When you go onto the internet you’ll generally be doing so using a web browser. But what is a web browser – and what does it actually do?
A web browser (often just called a browser) is a piece of software that shows you the visual part of the internet on your computer. It’s the program you start when you want to look at a website.
You might well find that when you look for your documents they’re presented on screen in a browser-like window. This has been done to make it easier to work with computers.
What they do
You don’t need to know much about the technology behind the browsers, except to understand that they take the signals they pick up online and turn them into visual images, sounds or videos.
The images may be text (in which case you’ll be able to highlight it and paste it into a document, should you wish) or they might be a picture. You can use a browser to get into just about anything that’s publicly available on the web.
Elsewhere in these articles, we have a look at some of the different browsers available and their specific capabilities. There is a lot of common ground, though.
If you look in the View menu, for example, you will find tools to make the text you’re looking at bigger or smaller. If you have a trackpad on your laptop rather than a mouse, then pinching your fingers on the trackpad and opening them out may do the same thing.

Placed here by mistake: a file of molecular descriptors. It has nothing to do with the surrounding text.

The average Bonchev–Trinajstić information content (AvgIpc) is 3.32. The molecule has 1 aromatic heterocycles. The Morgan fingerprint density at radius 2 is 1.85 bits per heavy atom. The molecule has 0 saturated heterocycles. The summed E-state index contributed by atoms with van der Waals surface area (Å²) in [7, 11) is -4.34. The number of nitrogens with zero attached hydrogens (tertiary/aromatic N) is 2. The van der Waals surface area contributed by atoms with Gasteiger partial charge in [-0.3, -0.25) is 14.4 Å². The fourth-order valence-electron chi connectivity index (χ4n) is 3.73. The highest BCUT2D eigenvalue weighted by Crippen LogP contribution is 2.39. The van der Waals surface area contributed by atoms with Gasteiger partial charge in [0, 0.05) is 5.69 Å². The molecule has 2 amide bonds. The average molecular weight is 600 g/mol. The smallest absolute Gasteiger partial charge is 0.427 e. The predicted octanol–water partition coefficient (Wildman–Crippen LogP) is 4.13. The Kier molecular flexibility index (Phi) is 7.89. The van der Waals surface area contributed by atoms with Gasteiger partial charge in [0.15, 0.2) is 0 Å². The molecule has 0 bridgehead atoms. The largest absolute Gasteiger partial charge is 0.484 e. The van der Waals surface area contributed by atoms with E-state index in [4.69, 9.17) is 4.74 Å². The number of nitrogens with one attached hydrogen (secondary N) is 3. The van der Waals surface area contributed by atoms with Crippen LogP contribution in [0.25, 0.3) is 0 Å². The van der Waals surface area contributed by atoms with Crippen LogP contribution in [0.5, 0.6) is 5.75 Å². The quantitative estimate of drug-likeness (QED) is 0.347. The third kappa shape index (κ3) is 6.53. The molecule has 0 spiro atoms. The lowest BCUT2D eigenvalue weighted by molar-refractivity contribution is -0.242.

If you’re finding a page difficult to read and don’t want to use the menu functions, hold the control key (‘ctrl’) down and use the plus and minus keys to change the size. This works with most browsers.
Browsers also come with their own security settings, which you’ll find in the Tools menu. This dictates whether websites can store information or ’cookies’ on your system, for example.
These are normally harmless identifiers. They could, for instance, tell a bookstore what you bought last time (so you can spend another small fortune on your next visit).
You can also use the security settings to exclude adult content, insist that sites have the right sort of security themselves before your computer will log on to them, and decide whether you want to keep a history of where you’ve been on the net in the Tools menu (although Windows has settings for the whole computer if you’re worried about what the kids might get up to).
So, a browser is flexible and configurable, according to your preference, but it is essentially your window onto the internet. The really interesting stuff starts when you look through it...